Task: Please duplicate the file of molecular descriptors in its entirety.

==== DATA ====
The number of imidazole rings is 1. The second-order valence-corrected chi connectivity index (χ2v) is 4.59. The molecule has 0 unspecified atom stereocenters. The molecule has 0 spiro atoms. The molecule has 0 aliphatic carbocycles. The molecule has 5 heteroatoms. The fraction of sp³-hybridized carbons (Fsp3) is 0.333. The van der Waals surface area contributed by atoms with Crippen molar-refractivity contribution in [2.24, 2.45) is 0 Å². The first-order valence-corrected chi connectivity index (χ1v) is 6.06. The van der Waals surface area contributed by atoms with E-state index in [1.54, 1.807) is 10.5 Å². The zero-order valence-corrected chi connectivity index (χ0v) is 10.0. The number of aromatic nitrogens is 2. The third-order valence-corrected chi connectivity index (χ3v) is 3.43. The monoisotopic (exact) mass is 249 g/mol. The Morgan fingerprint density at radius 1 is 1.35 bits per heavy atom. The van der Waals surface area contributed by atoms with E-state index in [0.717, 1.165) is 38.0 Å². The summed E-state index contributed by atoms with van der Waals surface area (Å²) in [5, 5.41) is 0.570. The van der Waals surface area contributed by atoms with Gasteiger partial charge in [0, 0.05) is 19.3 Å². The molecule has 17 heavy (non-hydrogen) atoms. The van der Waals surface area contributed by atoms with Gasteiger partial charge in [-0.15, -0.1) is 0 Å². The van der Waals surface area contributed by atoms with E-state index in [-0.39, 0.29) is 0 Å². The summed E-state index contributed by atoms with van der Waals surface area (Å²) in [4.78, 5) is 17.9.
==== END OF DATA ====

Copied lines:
The number of imidazole rings is 1. The second-order valence-corrected chi connectivity index (χ2v) is 4.59. The molecule has 0 unspecified atom stereocenters. The molecule has 0 spiro atoms. The molecule has 0 aliphatic carbocycles. The molecule has 5 heteroatoms. The fraction of sp³-hybridized carbons (Fsp3) is 0.333. The van der Waals surface area contributed by atoms with Crippen molar-refractivity contribution in [2.24, 2.45) is 0 Å². The first-order valence-corrected chi connectivity index (χ1v) is 6.06. The van der Waals surface area contributed by atoms with E-state index in [1.54, 1.807) is 10.5 Å². The zero-order valence-corrected chi connectivity index (χ0v) is 10.0. The number of aromatic nitrogens is 2. The third-order valence-corrected chi connectivity index (χ3v) is 3.43. The monoisotopic (exact) mass is 249 g/mol. The Morgan fingerprint density at radius 1 is 1.35 bits per heavy atom. The van der Waals surface area contributed by atoms with E-state index in [0.717, 1.165) is 38.0 Å². The summed E-state index contributed by atoms with van der Waals surface area (Å²) in [5, 5.41) is 0.570. The van der Waals surface area contributed by atoms with Gasteiger partial charge in [0, 0.05) is 19.3 Å². The molecule has 17 heavy (non-hydrogen) atoms. The van der Waals surface area contributed by atoms with Gasteiger partial charge in [-0.15, -0.1) is 0 Å². The van der Waals surface area contributed by atoms with E-state index in [-0.39, 0.29) is 0 Å². The summed E-state index contributed by atoms with van der Waals surface area (Å²) in [4.78, 5) is 17.9.